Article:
Think of providing for a state in conflict, and you’ll probably imagine rations of food and water. Life-saving medicines. Stitches and surgical tape.
You probably wouldn’t think of birth control pills.
And you wouldn’t be alone. “The humanitarian health response has focused on food, water, shelter, and primary health care,” said Sara Casey, a professor of population and family health at the Columbia University Medical Center.
However, that kind of thinking leaves gaps in women’s health care that can sometimes prove fatal.
“Fifteen percent of pregnant women experience life-threatening complications,” Casey explained.
In addition, women in the midst of a humanitarian conflict are less likely to have reliable access to birth control than women who aren’t. They’re more likely to experience unwanted pregnancies and unsafe abortions.
“People don’t stop having sex once they’re displaced, but a lot of people don’t want to be pregnant or have children when they’re in this unstable situation,” Casey said. “It makes it more difficult for a woman to flee.”
Women in conflict are also vulnerable to sexual and gender-based violence, including rape and intimate partner violence. And in patriarchal societies where women are less empowered, a woman who experiences violence may be less likely to seek help.
Women struggling to feed themselves or their families are in danger of turning to transactional sex, increasing the risk of unwanted pregnancies and sexually transmitted disease. To provide for very young women or protect them from other forms of gender-based violence, a family may urge a young daughter to marry early.
If a woman is pregnant, the list of dangers goes on. A lack of access to healthy food places an unborn infant at risk. Younger mothers may be at higher risk of complications – a January 2019 report by the Syrian American Medical Society, known as SAMS, found that young mothers made up a disproportionately high number of C-sections at a facility in southern Syria.
In Syria, conflict has been ongoing since 2011. 6.5 million people are displaced within the country itself, and even more are refugees.
Among one population of Syrian refugees, Foster found, rates of early marriage – itself considered a form of gender-based violence – had doubled.
Dr. Ikram Haboosh, a Syrian obstetrician, heads a maternal and pediatric hospital in Idlib, which has frequently been the object of airstrikes. For her patients “displacement has resulted in a sharp increase in risk of morbidity and mortality among children, projecting significantly higher rates of underweight and premature births,” she wrote in an email to Direct Relief.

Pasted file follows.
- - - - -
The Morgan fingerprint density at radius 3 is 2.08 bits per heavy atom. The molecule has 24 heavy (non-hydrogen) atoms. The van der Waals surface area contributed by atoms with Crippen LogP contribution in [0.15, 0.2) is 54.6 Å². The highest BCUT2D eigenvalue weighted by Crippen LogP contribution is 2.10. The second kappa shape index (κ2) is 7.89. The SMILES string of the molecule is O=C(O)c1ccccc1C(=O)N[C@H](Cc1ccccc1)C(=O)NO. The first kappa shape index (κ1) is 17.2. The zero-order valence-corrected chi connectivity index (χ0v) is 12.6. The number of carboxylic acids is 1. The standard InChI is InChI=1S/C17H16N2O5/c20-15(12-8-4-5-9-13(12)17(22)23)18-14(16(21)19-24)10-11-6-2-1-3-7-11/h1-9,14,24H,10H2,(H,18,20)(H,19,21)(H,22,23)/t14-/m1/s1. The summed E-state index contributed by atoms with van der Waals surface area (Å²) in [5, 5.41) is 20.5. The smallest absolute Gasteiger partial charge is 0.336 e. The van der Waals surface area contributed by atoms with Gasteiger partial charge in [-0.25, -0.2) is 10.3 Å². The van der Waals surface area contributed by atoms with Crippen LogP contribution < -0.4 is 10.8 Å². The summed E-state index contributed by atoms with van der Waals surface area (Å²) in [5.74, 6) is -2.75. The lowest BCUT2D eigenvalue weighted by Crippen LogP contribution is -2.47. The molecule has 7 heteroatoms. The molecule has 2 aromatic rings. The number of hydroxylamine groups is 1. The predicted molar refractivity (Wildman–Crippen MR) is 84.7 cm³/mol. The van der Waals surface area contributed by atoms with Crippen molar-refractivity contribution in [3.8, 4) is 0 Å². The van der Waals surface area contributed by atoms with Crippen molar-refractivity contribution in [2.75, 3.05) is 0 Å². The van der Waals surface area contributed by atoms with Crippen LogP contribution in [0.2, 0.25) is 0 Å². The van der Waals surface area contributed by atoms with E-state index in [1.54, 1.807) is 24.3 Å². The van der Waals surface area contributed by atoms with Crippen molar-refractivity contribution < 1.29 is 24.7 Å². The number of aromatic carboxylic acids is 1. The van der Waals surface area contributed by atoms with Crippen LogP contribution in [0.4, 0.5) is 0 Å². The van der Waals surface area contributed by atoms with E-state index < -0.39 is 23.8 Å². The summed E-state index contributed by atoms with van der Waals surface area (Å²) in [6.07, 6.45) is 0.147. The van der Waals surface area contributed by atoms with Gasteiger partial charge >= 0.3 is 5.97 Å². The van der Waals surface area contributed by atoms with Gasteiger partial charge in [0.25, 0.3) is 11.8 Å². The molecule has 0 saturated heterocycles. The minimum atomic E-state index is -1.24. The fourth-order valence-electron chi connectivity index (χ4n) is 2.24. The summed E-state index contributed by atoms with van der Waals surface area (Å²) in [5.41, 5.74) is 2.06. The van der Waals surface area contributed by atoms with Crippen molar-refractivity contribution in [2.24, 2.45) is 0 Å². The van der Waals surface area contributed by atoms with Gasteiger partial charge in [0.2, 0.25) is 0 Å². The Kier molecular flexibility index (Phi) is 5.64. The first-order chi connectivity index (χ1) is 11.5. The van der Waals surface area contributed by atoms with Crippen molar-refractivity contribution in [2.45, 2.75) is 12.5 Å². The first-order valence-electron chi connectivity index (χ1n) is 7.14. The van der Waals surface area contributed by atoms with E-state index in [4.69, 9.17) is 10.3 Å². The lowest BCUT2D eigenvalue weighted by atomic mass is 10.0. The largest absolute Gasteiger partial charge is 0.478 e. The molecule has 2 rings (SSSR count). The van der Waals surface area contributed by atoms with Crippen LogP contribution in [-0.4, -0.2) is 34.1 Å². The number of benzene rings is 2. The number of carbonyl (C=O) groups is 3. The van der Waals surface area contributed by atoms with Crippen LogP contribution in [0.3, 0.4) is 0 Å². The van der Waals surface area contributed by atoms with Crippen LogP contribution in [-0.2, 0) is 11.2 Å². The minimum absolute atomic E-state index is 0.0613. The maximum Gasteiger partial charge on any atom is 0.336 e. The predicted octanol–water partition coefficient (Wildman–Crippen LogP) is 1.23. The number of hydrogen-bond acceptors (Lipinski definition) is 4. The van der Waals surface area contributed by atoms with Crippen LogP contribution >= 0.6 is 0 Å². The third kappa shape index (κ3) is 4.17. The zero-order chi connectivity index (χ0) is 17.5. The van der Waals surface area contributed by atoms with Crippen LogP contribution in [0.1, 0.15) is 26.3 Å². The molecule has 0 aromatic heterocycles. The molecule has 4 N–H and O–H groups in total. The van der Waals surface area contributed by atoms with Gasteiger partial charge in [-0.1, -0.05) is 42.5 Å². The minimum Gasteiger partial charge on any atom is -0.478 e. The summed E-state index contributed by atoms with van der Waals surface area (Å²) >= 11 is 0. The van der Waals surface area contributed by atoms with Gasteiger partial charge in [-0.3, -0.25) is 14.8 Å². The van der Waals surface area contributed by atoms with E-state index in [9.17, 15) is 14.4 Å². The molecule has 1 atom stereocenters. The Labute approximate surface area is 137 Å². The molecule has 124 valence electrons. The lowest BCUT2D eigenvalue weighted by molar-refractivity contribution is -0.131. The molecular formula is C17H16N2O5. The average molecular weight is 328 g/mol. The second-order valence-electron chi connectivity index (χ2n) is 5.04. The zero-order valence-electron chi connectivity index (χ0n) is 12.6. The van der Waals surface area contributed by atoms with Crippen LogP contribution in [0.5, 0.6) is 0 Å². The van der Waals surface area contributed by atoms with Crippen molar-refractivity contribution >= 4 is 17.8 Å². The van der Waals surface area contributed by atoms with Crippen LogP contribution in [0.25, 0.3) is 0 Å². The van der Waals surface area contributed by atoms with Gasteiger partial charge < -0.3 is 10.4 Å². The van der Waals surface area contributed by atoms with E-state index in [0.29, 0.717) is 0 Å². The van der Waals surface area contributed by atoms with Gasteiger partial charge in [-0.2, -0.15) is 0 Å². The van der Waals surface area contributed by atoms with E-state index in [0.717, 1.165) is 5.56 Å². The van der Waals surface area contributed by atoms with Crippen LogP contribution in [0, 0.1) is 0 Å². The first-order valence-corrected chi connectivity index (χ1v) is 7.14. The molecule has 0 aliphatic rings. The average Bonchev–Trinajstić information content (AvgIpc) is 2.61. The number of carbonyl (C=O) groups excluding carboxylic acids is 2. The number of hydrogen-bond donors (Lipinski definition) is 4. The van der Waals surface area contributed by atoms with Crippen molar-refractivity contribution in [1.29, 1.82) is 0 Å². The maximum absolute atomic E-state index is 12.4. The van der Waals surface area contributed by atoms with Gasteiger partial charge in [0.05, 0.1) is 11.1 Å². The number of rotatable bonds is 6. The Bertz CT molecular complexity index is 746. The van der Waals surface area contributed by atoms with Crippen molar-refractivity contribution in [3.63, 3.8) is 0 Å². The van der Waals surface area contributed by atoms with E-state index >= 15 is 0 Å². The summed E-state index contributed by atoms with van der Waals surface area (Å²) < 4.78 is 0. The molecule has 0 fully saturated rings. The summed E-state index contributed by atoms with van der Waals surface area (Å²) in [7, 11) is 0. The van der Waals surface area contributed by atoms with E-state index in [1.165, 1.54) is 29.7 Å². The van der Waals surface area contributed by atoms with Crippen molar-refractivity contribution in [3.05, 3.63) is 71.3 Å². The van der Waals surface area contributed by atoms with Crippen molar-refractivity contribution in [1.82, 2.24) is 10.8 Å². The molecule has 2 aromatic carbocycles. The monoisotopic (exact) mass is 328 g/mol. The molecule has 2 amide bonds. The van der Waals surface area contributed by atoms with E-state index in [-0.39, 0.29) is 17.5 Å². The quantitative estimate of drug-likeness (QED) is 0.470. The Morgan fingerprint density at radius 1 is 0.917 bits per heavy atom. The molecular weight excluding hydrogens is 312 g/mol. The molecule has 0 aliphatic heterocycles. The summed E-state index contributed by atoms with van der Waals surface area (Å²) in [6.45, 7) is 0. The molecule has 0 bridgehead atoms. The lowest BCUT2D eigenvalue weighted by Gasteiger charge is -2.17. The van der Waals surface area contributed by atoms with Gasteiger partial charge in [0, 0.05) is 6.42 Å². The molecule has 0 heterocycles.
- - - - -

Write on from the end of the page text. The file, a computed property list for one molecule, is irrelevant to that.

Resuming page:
And in a conflict in which hospitals and health workers are regularly the targets of bombing, labor can become more dangerous. Dr. Haboosh described an incident from about eight months ago: The area around her hospital came under fire, and expectant mothers and children urgently needed to be evacuated.
The hospital emptied out. Dr. Haboosh, however, couldn’t leave immediately. She was in the middle of performing a C-section. An while she managed to deliver the infant safely, she credits the stress with causing her own miscarriage that day.
Even in less dramatic circumstances, it’s increasingly difficult to provide health care. “For all doctors in every specialty, there is a shortage in staff, in medications, and in medical equipment and supplies,” Dr. Haboosh said. “We’re constantly suffering from this shortage and are often prevented from receiving patients as a result.”
Because of the shortage of doctors, midwives have frequently been forced to fill the gap, taking on greater responsibility during deliveries.
Direct Relief is working to help fill the gaps in sexual and reproductive health care in Syria, working with two organizations that support Syrian hospitals.
Through NuDay Syria, an aid group that focuses on women and children, Direct Relief is supplying birth control pills to Jisr ash-Shughur, an area of the larger Idlib governorate that, because it’s comparatively safe, is currently home to a high number of displaced women and children.
The hospitals that NuDay supports will provide contraception to women in their facilities and also through mobile clinics that are designed to reach displaced women living in camps.
“When we did a needs assessment…asking different doctors what they’re seeing the patients asking for the most,” explained Huda Alawa, development director at NuDay Syria. One of the most common requests was for birth control.
“In points of conflict, it’s most important as a woman to know that you have this agency,” Alawa said. “If there’s any violence, you know you have a backup.”
Primarily, those seeking birth control have been married women in their 30s.
That’s in line with what Foster describes as cultural norms. For younger brides, “there’s a tremendous amount of pressure to prove fertility as soon after marriage as possible,” she said. Younger brides seeking birth control is “not a thing.”
In addition, Direct Relief has supplied 59 full midwife kits, and 12 replenishment kits, to the Syrian American Medical Society, a long-term partner. SAMS supports and provides health care throughout Syria and in a wide variety of refugee settings.
Midwives will use the kits during deliveries in Syrian hospitals. “As [midwives] have taken on greater responsibilities in normal delivery, their skills, experience, and qualification have likewise improved from before” the conflict, Dr. Haboosh said.